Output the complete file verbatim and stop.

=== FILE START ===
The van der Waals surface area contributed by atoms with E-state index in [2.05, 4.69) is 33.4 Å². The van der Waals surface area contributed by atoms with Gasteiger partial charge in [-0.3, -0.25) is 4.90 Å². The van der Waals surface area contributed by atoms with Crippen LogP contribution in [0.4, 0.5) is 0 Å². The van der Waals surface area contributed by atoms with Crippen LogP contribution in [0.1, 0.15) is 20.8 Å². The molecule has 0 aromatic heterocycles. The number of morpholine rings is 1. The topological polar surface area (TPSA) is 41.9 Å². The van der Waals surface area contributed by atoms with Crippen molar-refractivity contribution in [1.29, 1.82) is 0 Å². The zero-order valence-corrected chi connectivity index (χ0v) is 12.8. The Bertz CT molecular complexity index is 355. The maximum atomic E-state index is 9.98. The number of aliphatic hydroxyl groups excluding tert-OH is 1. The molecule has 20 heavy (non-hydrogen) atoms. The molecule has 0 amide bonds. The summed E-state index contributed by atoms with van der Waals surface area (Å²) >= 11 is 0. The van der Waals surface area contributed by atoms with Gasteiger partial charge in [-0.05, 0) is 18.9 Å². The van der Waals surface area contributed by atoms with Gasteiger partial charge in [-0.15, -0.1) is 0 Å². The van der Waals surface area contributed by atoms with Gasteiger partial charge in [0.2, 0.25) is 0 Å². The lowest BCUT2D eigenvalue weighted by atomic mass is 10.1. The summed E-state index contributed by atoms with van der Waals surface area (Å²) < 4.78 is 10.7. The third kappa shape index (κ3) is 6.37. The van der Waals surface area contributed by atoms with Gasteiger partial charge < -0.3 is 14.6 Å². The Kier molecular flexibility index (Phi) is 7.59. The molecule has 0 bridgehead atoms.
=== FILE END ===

The van der Waals surface area contributed by atoms with E-state index in [2.05, 4.69) is 33.4 Å². The van der Waals surface area contributed by atoms with Gasteiger partial charge in [-0.3, -0.25) is 4.90 Å². The van der Waals surface area contributed by atoms with Crippen LogP contribution in [0.4, 0.5) is 0 Å². The van der Waals surface area contributed by atoms with Crippen LogP contribution in [0.1, 0.15) is 20.8 Å². The molecule has 0 aromatic heterocycles. The number of morpholine rings is 1. The topological polar surface area (TPSA) is 41.9 Å². The van der Waals surface area contributed by atoms with Crippen molar-refractivity contribution in [1.29, 1.82) is 0 Å². The zero-order valence-corrected chi connectivity index (χ0v) is 12.8. The Bertz CT molecular complexity index is 355. The maximum atomic E-state index is 9.98. The number of aliphatic hydroxyl groups excluding tert-OH is 1. The molecule has 20 heavy (non-hydrogen) atoms. The molecule has 0 amide bonds. The summed E-state index contributed by atoms with van der Waals surface area (Å²) >= 11 is 0. The van der Waals surface area contributed by atoms with Gasteiger partial charge in [-0.05, 0) is 18.9 Å². The van der Waals surface area contributed by atoms with Gasteiger partial charge in [-0.15, -0.1) is 0 Å². The van der Waals surface area contributed by atoms with Gasteiger partial charge in [0.2, 0.25) is 0 Å². The lowest BCUT2D eigenvalue weighted by atomic mass is 10.1. The summed E-state index contributed by atoms with van der Waals surface area (Å²) < 4.78 is 10.7. The third kappa shape index (κ3) is 6.37. The van der Waals surface area contributed by atoms with Gasteiger partial charge < -0.3 is 14.6 Å². The Kier molecular flexibility index (Phi) is 7.59. The molecule has 0 bridgehead atoms.